[cxxvii] http://www.defense.gov/News/News-Releases/News-Release-View/Article/881794/statement-by-pentagon-press-secretary-peter-cook-on-us-air-strike-in-libya

[cxxviii] https://www.youtube.com/watch?v=5bsawnnI4sQ

[cxxix] http://www.defense.gov/News/News-Releases/News-Release-View/Article/911063/statement-from-secretary-of-defense-ash-carter-on-attacks-in-turkey

[cxxx] http://www.defense.gov/News/News-Releases/News-Release-View/Article/914092/dod-identifies-army-casualty

[cxxxi] http://www.reuters.com/article/us-mideast-crisis-syria-islamic-state-idUSKCN10N178

[cxxxii] http://www.defense.gov/News/News-Releases/News-Release-View/Article/914947/statement-by-secretary-of-defense-ash-carter-on-the-liberation-of-manbij

[cxxxiii] http://www.defense.gov/News/News-Releases/News-Release-View/Article/923444/statement-by-secretary-of-defense-ash-carter-on-us-casualties-in-afghanistan ; http://www.defense.gov/News/News-Releases/News-Release-View/Article/924303/dod-identifies-army-casualty

[cxxxiv] https://www.youtube.com/watch?v=2eQSmoK99Rs

[cxxxv] http://www.wsj.com/articles/turkey-send-more-tanks-into-syria-as-kurds-pull-out-of-manbij-1472129794

[cxxxvi] http://www.defense.gov/News/News-Releases/News-Release-View/Article/930843/statement-by-pentagon-press-secretary-peter-cook-on-precision-airstrike-targeti ; http://www.defense.gov/News/News-Releases/News-Release-View/Article/941733/statement-from-pentagon-press-secretary-peter-cook-on-strike-against-isil-senio

[cxxxvii] http://www.defense.gov/News/News-Releases/News-Release-View/Article/946983/statement-from-pentagon-press-secretary-peter-cook-on-airstrike-against-isil-se

[cxxxviii] http://www.defense.gov/News/News-Releases/News-Release-View/Article/940436/dod-identifies-army-casualty

[cxxxix] https://www.airforcetimes.com/articles/fight-against-isis-gaining-momentum-goldfein-says-on-npr

[cxl] https://www.youtube.com/watch?v=Ac62VSqMSc0

[cxli] http://www.defense.gov/News/News-Releases/News-Release-View/Article/947846/dod-identifies-army-casualty

[cxlii] http://www.defense.gov/News/News-Releases/News-Release-View/Article/947848/statement-by-pentagon-press-secretary-peter-cook-on-coalition-airstrike-in-syria

[cxliii] http://www.defense.gov/News/News-Releases/News-Release-View/Article/951831/department-of-defense-identifies-navy-casualty

[cxliv] https://www.youtube.com/watch?v=bNvMQfSMzX0

[cxlv] https://twitter.com/OIRSpox/status/779367961266098176

[cxlvi] https://pbs.twimg.com/media/CtNGQ6BWcAAB-SA.jpg

[cxlvii] https://twitter.com/CJTFOIR/status/780092970074791936

[cxlviii] http://www.telegraph.co.uk/news/2016/10/01/john-kerry-suggests-syrian-elections-include-assad-as-hospitals/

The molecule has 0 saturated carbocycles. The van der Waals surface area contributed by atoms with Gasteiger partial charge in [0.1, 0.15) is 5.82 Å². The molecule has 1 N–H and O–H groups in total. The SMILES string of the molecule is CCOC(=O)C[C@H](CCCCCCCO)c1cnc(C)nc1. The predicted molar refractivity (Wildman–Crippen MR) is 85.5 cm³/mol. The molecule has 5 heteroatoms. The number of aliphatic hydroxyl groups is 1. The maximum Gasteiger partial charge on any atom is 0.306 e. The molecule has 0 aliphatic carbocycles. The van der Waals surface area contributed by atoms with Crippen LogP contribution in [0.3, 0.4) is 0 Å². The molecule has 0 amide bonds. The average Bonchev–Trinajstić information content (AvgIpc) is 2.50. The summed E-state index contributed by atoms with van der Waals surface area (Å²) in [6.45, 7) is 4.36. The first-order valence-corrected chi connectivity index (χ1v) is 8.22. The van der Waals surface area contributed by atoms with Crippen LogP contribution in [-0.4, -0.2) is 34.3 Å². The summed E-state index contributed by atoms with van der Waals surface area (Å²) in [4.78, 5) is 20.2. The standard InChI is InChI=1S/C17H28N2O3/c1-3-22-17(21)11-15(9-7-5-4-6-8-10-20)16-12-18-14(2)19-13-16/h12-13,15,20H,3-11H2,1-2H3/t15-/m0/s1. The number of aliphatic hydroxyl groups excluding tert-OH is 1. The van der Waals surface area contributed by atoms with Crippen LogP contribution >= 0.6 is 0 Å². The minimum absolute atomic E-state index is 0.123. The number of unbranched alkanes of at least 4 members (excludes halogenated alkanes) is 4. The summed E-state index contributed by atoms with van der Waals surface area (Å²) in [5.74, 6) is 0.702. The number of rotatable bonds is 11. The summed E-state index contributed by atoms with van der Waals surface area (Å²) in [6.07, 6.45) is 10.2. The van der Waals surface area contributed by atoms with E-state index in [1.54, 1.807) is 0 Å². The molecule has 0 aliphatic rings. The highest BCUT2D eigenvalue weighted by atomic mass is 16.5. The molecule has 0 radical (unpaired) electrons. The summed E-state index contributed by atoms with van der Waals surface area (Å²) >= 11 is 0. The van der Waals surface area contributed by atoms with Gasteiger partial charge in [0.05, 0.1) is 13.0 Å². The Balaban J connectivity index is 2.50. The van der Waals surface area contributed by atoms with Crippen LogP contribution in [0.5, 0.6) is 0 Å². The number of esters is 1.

[cxlix] https://pbs.twimg.com/media/CtEZ6ZvWYAApNza.jpg

[cl] http://www.nationalmuseum.af.mil/Upcoming/Photos.aspx?igphoto=2000558442

[cli] https://t.co/VuTIIKOYv2

[clii] Drew Middleton, Air War Vietnam, Arno Press, New York Times Company, New York, 1978.

[cliii] Karnow, Stanley, Vietnam: A History, p. 468

[cliv] http://www.nationalmuseum.af.mil/Upcoming/Photos.aspx?igphoto=2000270836

[clv] http://www.af.mil/News/ArticleDisplay/tabid/223/Article/938871/af-week-in-photos.aspx

[clvi] http://www.defense.gov/Portals/1/features/2014/0814_iraq/docs/Airpower_31_July_2016.pdf

[clvii] http://www.defense.gov/Portals/1/features/2014/0814_iraq/docs/Airpower_31_May_2016.pdf

[clviii] http://www.defense.gov/Portals/1/features/2014/0814_iraq/docs/Airpower_30_June_2016.pdf

[clix] http://www.defense.gov/Portals/1/features/2014/0814_iraq/docs/Airpower_31_July_2016.pdf

[clx] https://www.washingtonpost.com/news/checkpoint/wp/2016/03/21/u-s-air-war-against-isis-enters-new-phase-but-the-fight-for-mosul-is-coming/

[clxi] http://www.af.mil/News/Photos.aspx?igphoto=2001638865#.V-k6nlNUE0E.twitter

Combined Joint Task Force – Operation Inherent Resolve: The Air Campaign, Effectiveness, Part II

Inherent Resolve Camp

The Operation Inherent Resolve Campaign Medal, instated March 30, 2016.[i] The first five medals were awarded by US Secretary of Defense Ash Carter on 18 April 2016.

medals2

Combined Joint Task Force – Operation Inherent Resolve: The Air Campaign, Effectiveness, Part II

It has been over six months since the 13 November 2015 Paris terrorist attacks. Russian involvement has significantly changed the situation in Syria, while the latest terrorist attack against the Brussels airport and metro-station on 22 March, in addition to the 19 March attacks in Istanbul, seem to suggest ongoing pressure from the Islamic State’s European terrorist network.